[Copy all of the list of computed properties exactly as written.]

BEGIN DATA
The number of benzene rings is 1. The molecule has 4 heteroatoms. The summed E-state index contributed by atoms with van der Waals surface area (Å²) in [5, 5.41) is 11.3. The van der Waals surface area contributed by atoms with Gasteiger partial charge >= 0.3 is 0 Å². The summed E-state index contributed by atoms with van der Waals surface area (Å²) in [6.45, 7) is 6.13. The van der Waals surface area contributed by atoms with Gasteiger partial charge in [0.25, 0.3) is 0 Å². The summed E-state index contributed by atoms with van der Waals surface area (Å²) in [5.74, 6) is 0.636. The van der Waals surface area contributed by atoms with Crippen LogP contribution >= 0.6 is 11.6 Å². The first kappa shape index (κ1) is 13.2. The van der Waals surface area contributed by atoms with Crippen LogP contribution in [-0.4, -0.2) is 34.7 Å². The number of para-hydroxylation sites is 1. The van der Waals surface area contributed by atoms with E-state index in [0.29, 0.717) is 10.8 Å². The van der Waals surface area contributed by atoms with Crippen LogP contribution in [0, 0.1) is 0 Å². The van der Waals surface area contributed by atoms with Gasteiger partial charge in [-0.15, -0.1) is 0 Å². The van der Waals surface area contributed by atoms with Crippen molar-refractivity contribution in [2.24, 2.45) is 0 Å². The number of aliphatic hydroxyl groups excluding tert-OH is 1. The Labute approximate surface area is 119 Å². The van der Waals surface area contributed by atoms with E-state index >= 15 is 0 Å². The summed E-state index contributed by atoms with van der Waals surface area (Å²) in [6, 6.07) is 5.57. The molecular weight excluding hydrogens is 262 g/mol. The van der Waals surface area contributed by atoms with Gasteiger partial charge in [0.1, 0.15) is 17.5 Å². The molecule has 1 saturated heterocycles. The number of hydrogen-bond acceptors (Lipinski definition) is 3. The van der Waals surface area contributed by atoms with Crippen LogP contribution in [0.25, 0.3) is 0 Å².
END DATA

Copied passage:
The number of benzene rings is 1. The molecule has 4 heteroatoms. The summed E-state index contributed by atoms with van der Waals surface area (Å²) in [5, 5.41) is 11.3. The van der Waals surface area contributed by atoms with Gasteiger partial charge >= 0.3 is 0 Å². The summed E-state index contributed by atoms with van der Waals surface area (Å²) in [6.45, 7) is 6.13. The van der Waals surface area contributed by atoms with Gasteiger partial charge in [0.25, 0.3) is 0 Å². The summed E-state index contributed by atoms with van der Waals surface area (Å²) in [5.74, 6) is 0.636. The van der Waals surface area contributed by atoms with Crippen LogP contribution >= 0.6 is 11.6 Å². The first kappa shape index (κ1) is 13.2. The van der Waals surface area contributed by atoms with Crippen LogP contribution in [-0.4, -0.2) is 34.7 Å². The number of para-hydroxylation sites is 1. The van der Waals surface area contributed by atoms with E-state index in [0.29, 0.717) is 10.8 Å². The van der Waals surface area contributed by atoms with Crippen LogP contribution in [0, 0.1) is 0 Å². The van der Waals surface area contributed by atoms with Gasteiger partial charge in [-0.15, -0.1) is 0 Å². The van der Waals surface area contributed by atoms with Crippen molar-refractivity contribution in [2.24, 2.45) is 0 Å². The number of aliphatic hydroxyl groups excluding tert-OH is 1. The Labute approximate surface area is 119 Å². The van der Waals surface area contributed by atoms with E-state index >= 15 is 0 Å². The summed E-state index contributed by atoms with van der Waals surface area (Å²) in [6, 6.07) is 5.57. The molecular weight excluding hydrogens is 262 g/mol. The van der Waals surface area contributed by atoms with Gasteiger partial charge in [0.1, 0.15) is 17.5 Å². The molecule has 1 saturated heterocycles. The number of hydrogen-bond acceptors (Lipinski definition) is 3. The van der Waals surface area contributed by atoms with Crippen LogP contribution in [0.25, 0.3) is 0 Å².